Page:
Engineers’ Responsibilities: Which Version of the National Building Code Should Be Used?
11 June, 2019 | Blog
This question comes up every time a revised version of the National Building Code of Canada (NBC) comes out: should the latest version be used or should you stick with the version adopted by the province or municipality where the project will be carried out?
What is the NBC?
Published by the National Research Council of Canada, the NBC is a “model” code, which means that it’s developed and updated by an independent organization of provinces and municipalities that use it. It’s revised about every five years and has no legal status until it is adopted by the provinces and municipalities that will use it. However, there’s a rather significant period between when the new version of the NBC is published by the National Research Council of Canada and when it’s legally adopted.
The province of Québec publishes the Construction Code (QCC). The most recent version of this code has been in force since June 15, 2015 (QCC 2015); it includes the NBC 2010 and certain Québec-specific requirements that were added. The QCC 2015 is still in force, despite that it’s now 2019 and the NBC 2015 was published in June 2015. It’s the same in other Canadian provinces that don’t systematically adopt the most recent version of the NBC. For example, in Ontario, the current version contains references to the NBC 2010. On the other hand, British Columbia adopted the NBC 2015 in December 2018.
The National Research Council of Canada continuously studies seismic loads and snow or wind loads, so it’s possible for local seismic or climatic loads to change significantly as a result of more exhaustive studies and a deeper knowledge of locations. Engineers must then decide which design criteria to adopt for the project.
Engineers have few resources to guide them in their decisions. An initial reference could be professional associations whose mission it is to protect the public. However, because of their status, these organizations rely on legal standards. As for engineers, they’re required to keep their knowledge up-to-date, which means they have to know the scope of information contained in the most recent version of the NBC. And beyond public safety, engineers must also consider the financial consequences related to the version of the code they choose to rely on.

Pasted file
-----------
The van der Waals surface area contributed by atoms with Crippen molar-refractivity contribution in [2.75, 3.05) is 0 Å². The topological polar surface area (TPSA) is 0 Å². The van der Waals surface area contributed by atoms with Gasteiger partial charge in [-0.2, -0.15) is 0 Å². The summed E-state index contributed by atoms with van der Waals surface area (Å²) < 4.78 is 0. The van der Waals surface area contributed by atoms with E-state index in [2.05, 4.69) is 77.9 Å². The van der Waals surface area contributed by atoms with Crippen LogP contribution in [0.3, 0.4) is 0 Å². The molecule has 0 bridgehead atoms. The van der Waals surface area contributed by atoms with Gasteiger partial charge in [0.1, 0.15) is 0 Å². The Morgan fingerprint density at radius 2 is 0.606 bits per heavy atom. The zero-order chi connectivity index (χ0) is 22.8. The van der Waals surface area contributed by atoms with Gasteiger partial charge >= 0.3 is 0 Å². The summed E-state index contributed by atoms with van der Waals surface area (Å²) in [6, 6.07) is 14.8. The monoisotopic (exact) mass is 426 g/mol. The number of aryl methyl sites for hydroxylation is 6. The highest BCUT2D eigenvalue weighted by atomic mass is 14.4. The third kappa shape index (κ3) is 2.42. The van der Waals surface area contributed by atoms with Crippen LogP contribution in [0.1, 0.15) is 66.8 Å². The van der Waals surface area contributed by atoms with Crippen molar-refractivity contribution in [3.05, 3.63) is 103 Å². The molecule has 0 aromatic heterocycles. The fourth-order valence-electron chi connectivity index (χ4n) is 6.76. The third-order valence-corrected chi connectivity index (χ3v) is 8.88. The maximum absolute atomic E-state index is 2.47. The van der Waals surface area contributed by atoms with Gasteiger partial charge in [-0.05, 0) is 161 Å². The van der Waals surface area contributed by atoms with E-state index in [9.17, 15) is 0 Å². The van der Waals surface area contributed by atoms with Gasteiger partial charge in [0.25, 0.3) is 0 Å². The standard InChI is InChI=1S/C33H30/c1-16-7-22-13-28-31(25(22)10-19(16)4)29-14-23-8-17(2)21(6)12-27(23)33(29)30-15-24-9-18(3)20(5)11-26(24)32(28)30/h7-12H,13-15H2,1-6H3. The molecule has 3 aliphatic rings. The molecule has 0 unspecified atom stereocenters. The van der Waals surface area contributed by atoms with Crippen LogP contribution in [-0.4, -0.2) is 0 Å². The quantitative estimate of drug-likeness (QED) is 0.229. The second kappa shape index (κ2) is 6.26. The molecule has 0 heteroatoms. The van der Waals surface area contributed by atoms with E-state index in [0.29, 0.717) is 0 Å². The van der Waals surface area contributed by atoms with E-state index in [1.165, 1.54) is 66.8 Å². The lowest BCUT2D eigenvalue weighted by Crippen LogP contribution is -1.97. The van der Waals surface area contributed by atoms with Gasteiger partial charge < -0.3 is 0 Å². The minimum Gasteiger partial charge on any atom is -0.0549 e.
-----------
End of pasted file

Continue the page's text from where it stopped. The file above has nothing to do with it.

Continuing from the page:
The court held that engineers have a primary professional duty to ensure public safety in all projects where they place their seal. Engineers also have the duty to remain current on developments in the field of engineering in which they practice.
Echoes of jurisprudence
As the following case illustrates, jurisprudence can guide decision-making. The Clouâtre vs. Factory Mutual Insurance Company case, which involved the failure of a roof structure due to excessive snow loads, established a precedent.
Let’s go over the case briefly. Following a design mandate in the summer of 1999, the construction of a large warehouse was completed in June 2000. The NBC that was officially in effect at the time was NBC 90. Commentary 34 in the Supplement to the NBC 90 includes a warning for large-size buildings, but also indicates that there is no sufficient data to make accurate recommendations (ref. 5, para. 37). At the time the work was carried out, the NBC 95 was already available and included a calculation method for large-scale rooves, similar to that of the named warehouse (ref. 5, para. 39).
The judge concluded that the engineer should have considered the most up-to-date information available regarding snow loads, even if the calculation method was indicated in the NBC 95, which was then available, but not yet legally adopted.
Engineers have the duty to keep their knowledge up-to-date and to properly understand the consequences related to the code they are relying on. When the most recent version includes stricter requirements than the previous version, engineers must notify their client and explain the full picture. If the client refuses to use the most recent version for financial reasons, engineers must inform their client in writing of the consequences their decision could have.
These consequences can be twofold. If the damages are material, the potential litigation will be civil. However, if the failure causes harm to individuals, the cause could be criminal. In either case, engineers must demonstrate that they exercised their due diligence in outlining their own and client responsibilities.
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